Lifting of the water form the wells to the reservoir is accomplished by a 14x16x23-inch air compressor, through a system known as the Bacon air lift. The compressor has a 5-foot fly-wheel running at 36, and produces a compression of 80 p.s.i.


For making of ice and the cooling of beer De La Vergne refrigerating equipment is used. Tjere are two compressors each having two ammonia cylinders, placed vertically above the shaft, in which the compressions occur on alternative strokes. A horizontal steam cylinder with Corliss-type valve gear operating as a simple slow-speed engine provides the drive. One machine rated  with a capacity of 100 tons of refrigeration per day, has a 10-ton. fly-wheel driven at 30 r.p.m. The steam cylinder is 28” in diameter and the stroke 42 inches. The other machine has a capacity of 35 tons of refrigeration per day, a 6-ton fly-wheel, a 22x33-inch cylinder, and runs at about 40 r.p.m. No brine is used in the circulating pipes, all coils being supplied directly with ammonia except those in the fermenting vats which contain water chilled to about 32° F by previous contact with ammonia coils. To keep this water in circulation there is a Tabor centrifugal pump direct-connected to a Crocker-Wheeler bi-polar motor of two horse power running at 975 r.p.m. and pumping against a pressure of about 18 lbs. A 5¼x4¾x6-inch duplex steam pump is cross-connected with the rotary set so that they may be used interchangeably.


The electric generating plant for light and power consists of a 600 kw Crocker-Wheeler continuous-current generator direct-driven by a 12x14-inch Watertown engine, at about 275 r.p.m., and a similar but smaller set with a 30kw generator and an 8x12-inch engine running at 300 r.p.m. Generated at a pressure of 220 volts, the current is utilized for lighting a total of some 250 incandescent lamps and supplying power to 13 motors representing an aggregate of 123 h.p.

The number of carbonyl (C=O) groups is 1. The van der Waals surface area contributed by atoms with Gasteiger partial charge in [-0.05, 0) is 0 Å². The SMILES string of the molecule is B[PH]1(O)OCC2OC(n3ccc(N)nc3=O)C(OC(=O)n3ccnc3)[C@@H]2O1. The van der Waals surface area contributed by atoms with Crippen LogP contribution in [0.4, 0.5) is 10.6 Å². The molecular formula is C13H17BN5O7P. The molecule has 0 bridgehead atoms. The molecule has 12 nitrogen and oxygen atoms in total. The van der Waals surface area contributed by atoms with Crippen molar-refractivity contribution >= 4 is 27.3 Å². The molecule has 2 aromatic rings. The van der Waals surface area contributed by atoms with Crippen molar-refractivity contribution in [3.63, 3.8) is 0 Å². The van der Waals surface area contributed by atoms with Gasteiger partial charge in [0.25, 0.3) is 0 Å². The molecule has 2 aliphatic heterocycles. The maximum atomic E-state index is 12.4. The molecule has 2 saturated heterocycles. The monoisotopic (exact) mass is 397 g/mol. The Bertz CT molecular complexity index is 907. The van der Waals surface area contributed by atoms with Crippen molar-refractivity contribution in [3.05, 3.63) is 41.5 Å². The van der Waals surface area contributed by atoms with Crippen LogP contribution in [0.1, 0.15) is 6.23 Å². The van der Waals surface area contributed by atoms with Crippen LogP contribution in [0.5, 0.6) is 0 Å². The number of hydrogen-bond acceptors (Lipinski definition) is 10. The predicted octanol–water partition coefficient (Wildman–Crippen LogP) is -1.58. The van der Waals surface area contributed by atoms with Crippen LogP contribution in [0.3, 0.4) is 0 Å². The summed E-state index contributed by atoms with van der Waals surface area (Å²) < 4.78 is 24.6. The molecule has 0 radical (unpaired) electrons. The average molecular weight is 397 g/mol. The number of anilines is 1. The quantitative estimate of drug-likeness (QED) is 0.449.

The switchboard, shown in the view of the engine room, contains 2 ammeters, one for each generator, and a voltmeter with a double-point switch by which it may be connected to either generator. At the bottom of the board there are two 300-amp. 3-pole, single throw switches for connecting the generators with the bus-bars and two single-pole circuit-breakers, one in the negative lead of each of the generator connections. The field regulating rheostats is directly above the main switches and circuit-breakers, while above the rheostats and below the meters are the distributing feeder switches. These from left to right are as follows: a 25-amp. Switch controlling the current to the engine and boiler rooms, a 100-amp. Switch for the brew and stock rooms a 300-amp. Switch for all brew house motors, a 100-amp. Switch for the bottling house and office, a 100-amp. Switch for the wash and freezing rooms, and a 25-amp. Switch for the stables and barns.


Up to this point the description has been confined to the apparatus either in the boiler or engine houses or very directly associated with their equipment, and covers a part of the machinery that may be classified as the power producing or primary equipment. In the following the power consuming or secondary machinery will be taken up in the order in which it is used in the regular course of the beer manufacture.


Of the principal constituents of beer – malt, hops and water – the first presents the most difficult problem the matter of handling. In this brewery the arrangements are such that from the time the malt is received until its refuse is discarded it is handled entirely by mechanical means. Freight cars bring the malt to the side of the building, where it is delivered through a chute into a hopper at the base of a motor-driven belt and bucket elevator, by which it is taken up and discharged into the top of two large cylindrical iron storage tanks. When about to be used the malt is drawn from the bottom of the tanks and elevated to the top of the building by a second belt and bucket elevator traveling through a system of round sheet iron ducts. To remove dirt and foreign particles it is first put through a cleaner, after which it passes successively by gravity through a grinding mill to crack the shells of the grain; a scale-tank, where the charge is weighed and a mash tub into which the water is introduced, while the mash is agitated by revolving paddles belted to a motor-driven line shaft. After the mashing process the extract of the malt is drawn off through twelve larger brass faucets into the kettle, where the hops are added, and the wort is boiled until the desired point is reached. Finally, a valve below the kettle is opened and the beer runs into a receptacle on the floor below. This contains a strainer through which the liquid is drawn by a Taber rotary pump, at a rate of 4-barrels per minute, and pumped through an all-copper system of piping to the top of the building. It is then allowed to descend over a Baudelot cooler to vats in the fermenting room, where it is kept while that process is undergone, after which it goes into cold storage, then into chop casks and is finally put on the market in smaller barrels, the entire process taking about three months.